Banks and their customers are awaiting the start of a High Court test case which could bring a fundamental change to UK High Street banking.
Banks argue a ruling against them would end "free" services
The outcome may decide how much banks can charge millions of account holders who go overdrawn without permission.
The Office of Fair Trading (OFT) is challenging seven leading retail banks and the Nationwide building society.
The regulator claims the banks' overdraft charges are unfair, but the banks say they are entirely legal.
"We have always believed that what we are doing is correct and legal," said a spokeswoman for the British Bankers' Association (BBA).
"We are confident and think the hearing is an important opportunity to bring some clarity to the legal position," she added.
The case is an attempt to resolve the legal issues at the heart of the unprecedented wave of mass litigation, which has swept the country during the past two years.
Several hundred thousand bank customers are estimated to have won more than half a billion pounds in refunds from their banks in 2007 after accusing them, often in local court proceedings, of imposing excessive overdraft fees that were unfair and illegal.
These fees can amount to more than £30 for going into the red or having a cheque bounced, and in some cases customers have been refunded thousands of pounds each.
"We are very hopeful the OFT will win," said Phil Jones of the consumer body Which?.
"We think they have a strong case and so do consumers in the court of public opinion."
The first two days of the hearing have been reserved for the judge to read case documents, with the first arguments put to him on Wednesday.
Initially, the OFT will not ask the judge to make a straightforward ruling over whether the banks' charges are unfair.
Instead the regulator will argue that the overdraft charges, which the banks have been describing in their literature as "fees for a service", come under the scope of the 1999 Unfair Terms in Consumer Contracts Regulations.
The OFT says this gives it the authority to decide if the charges or fees are unfair, and also gives it the power to do something about it.
"This is all about seeing if the regulations apply," said an OFT spokesman.
"At this stage we will not ask for a ruling on fairness," he added.
The regulator will also argue that the banks' terms and conditions are not written in sufficiently plain English, a factor which would also give the OFT jurisdiction over them.
For their part, the banks argue that their charges are a fee for a service and not a penalty charge, and also that they form a core term of their contracts with their customers.
As such they say the consumer legislation simply does not apply.
Since the announcement of the test case last summer, the cases that had threatened to swamp county and district courts have largely died down.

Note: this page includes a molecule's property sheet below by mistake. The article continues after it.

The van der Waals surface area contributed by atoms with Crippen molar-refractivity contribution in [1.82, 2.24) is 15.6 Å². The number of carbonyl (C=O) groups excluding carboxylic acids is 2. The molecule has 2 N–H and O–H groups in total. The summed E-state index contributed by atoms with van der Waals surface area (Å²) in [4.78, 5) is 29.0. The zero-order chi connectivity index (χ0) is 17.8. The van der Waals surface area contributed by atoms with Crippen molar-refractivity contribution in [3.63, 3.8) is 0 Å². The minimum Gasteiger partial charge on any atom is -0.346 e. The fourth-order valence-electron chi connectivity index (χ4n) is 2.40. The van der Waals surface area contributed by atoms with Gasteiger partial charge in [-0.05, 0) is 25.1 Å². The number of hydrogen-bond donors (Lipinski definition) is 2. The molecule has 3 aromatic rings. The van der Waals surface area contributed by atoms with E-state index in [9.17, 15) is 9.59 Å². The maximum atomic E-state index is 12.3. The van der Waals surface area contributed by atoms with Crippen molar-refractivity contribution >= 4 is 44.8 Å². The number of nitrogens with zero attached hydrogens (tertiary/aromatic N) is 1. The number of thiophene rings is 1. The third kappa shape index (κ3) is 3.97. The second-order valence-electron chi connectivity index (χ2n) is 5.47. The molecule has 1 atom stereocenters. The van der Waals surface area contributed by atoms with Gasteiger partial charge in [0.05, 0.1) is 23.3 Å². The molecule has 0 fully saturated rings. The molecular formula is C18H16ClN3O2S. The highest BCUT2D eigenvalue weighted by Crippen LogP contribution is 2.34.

This was a result of a general stay on new cases that has been upheld by judges at the request of the banks and the Financial Services Authority (FSA).
But if they lose the High Court argument, the banks will lose a source of income worth about £10m a day, according to OFT calculations.
They might also have to trawl back through the records of all their customers for the past six years to offer compensation to anyone who had been overcharged, a bill that would run to billions of pounds.
Marc Gander, of the leading campaign group the Consumer Action Group (CAG), said the outcome of the case would be extraordinarily important.
"If the banks win then this gives them the green light to charge whatever they want or whatever the market will bear," he said.
However some commentators have warned that even if the regulator succeeds, consumers may not benefit as much as they expect.
"Prior to the court case... in most cases refunds were offered in full if customers pressed their banks with the threat of legal action," said David Kuo, head of personal finance at the Motley Fool website.
"However, a win by the OFT could result in banks refunding only the difference between charges set by the regulator and the fees in dispute.
"This is likely to see bank customers being offered lower levels of compensation," he added.
The banks say that if they lose they could be forced to make up for lost income by levying new charges on other customers, bringing about the end of so-called "free banking" in the UK.
"This risks increased charges for people who remain in credit and possibly the withdrawal of banking services from unprofitable poorer customers, while seeing charges extended to many more people," said Julian Skan of the consultancy Accenture.
That view is disputed by Which?.
"We don't accept free banking actually exists or that it would be acceptable for customers to face high extra account charges instead," said Phil Jones.
It is now two years since the huge consumer campaign against bank charges took off.
But if the OFT wins, this will not automatically lead to compensation being paid to customers whose claims for refunds are currently stuck in the legal system, or who may belatedly realise they are owed money.
The issue of compensation, if any, will be dealt with by the FSA and the Financial Ombudsman Service.
The High Court hearing is expected to last eight days with a judgement being delivered by the court around Easter.
However, whichever side loses is highly likely to appeal - possibly all the way to the House of Lords - which means the issue may not be resolved until next year.